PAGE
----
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In Civilization IV, a Vassal State is a civilization that is, in a sense, "owned" by another civilization, though they still have control over their territory. The human player's civilization most likely cannot become a vassal, as the option to do so is never available.
Becoming a Vassal StateEdit
A civilization can become a vassal of another if the first civilization is at war with the second and capitulates, if the first civilization asks to become the second's vassal for protection, or if the second civilization (most likely controlled by a human player) successfully convinces the first to become a vassal. If the master or "owner" civilization declares war on another, the vassal automatically does so as well. Colonies are similar to vassal states, except colonies do not exist until their Mother Country (like masters in a regular Vassal State agreement) grants them independence. Normal Vassal States exist before becoming vassals.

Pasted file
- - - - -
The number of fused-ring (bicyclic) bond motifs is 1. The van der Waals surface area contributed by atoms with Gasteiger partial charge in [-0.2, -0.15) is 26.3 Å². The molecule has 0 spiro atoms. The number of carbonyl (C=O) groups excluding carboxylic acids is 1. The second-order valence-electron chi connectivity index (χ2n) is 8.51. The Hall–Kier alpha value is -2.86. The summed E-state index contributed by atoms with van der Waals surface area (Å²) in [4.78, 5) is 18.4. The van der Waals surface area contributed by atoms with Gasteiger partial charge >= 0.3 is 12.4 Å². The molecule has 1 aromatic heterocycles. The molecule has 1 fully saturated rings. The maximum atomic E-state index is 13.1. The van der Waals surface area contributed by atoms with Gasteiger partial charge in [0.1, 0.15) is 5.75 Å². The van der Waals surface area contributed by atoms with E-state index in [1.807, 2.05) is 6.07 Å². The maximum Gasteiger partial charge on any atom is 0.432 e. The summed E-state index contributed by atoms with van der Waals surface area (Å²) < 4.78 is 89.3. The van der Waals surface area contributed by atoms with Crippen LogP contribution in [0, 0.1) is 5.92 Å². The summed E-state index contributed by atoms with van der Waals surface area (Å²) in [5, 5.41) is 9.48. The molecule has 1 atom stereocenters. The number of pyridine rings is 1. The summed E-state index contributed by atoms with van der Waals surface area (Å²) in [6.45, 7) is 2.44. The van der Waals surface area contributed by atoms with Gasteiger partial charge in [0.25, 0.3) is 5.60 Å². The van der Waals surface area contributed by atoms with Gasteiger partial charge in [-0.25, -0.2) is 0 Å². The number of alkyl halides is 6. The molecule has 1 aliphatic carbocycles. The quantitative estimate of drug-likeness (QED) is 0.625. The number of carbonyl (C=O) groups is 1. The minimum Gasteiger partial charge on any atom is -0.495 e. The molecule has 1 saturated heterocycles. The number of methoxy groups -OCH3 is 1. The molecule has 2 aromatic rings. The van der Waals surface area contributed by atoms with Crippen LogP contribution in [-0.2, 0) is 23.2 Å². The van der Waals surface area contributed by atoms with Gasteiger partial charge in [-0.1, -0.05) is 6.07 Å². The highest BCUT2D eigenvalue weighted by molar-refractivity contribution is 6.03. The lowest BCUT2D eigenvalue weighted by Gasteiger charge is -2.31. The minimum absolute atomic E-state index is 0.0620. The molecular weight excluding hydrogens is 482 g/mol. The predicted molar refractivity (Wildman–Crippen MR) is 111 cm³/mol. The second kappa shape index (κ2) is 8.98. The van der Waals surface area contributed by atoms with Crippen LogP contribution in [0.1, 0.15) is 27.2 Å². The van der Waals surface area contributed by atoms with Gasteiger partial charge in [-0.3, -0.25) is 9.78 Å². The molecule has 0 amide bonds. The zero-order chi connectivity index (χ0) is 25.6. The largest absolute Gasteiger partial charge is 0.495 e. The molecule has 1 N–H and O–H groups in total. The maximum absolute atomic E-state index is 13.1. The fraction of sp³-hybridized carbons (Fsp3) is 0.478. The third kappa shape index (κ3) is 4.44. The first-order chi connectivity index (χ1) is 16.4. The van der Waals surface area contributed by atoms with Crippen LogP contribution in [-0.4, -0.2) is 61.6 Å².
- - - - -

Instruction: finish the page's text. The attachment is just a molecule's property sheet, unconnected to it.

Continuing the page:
Pros and Cons of Vassal StatesEdit
Ending a Vassal AgreementEdit
A voluntary Vassal State can declare autonomy at any time, though its master may choose to go to war with it in response. A capitulated Vassal State can regain its autonomy under one of three conditions:
- The Vassal State loses more than half of its territory that it owned at the time it became a Vassal State. Note that any cities or territory a vassal loses to its master through culture flipping also count towards the loss of territory condition.
- The Vassal State grows in size AND population to a point where it has more than 50% of the master's size AND population. This is a two-part condition, so both parts have to be met in order for the vassal to regain its autonomy in this manner.
- The master demands a particular resource and the Vassal State refuses the master's request. This ends the vassal agreement and puts the two civilizations at war with each other. Since the vassal cannot refuse the master's first demand for a resource, this situation is not likely to occur unless the master is reckless or heavy-handed with resource demands.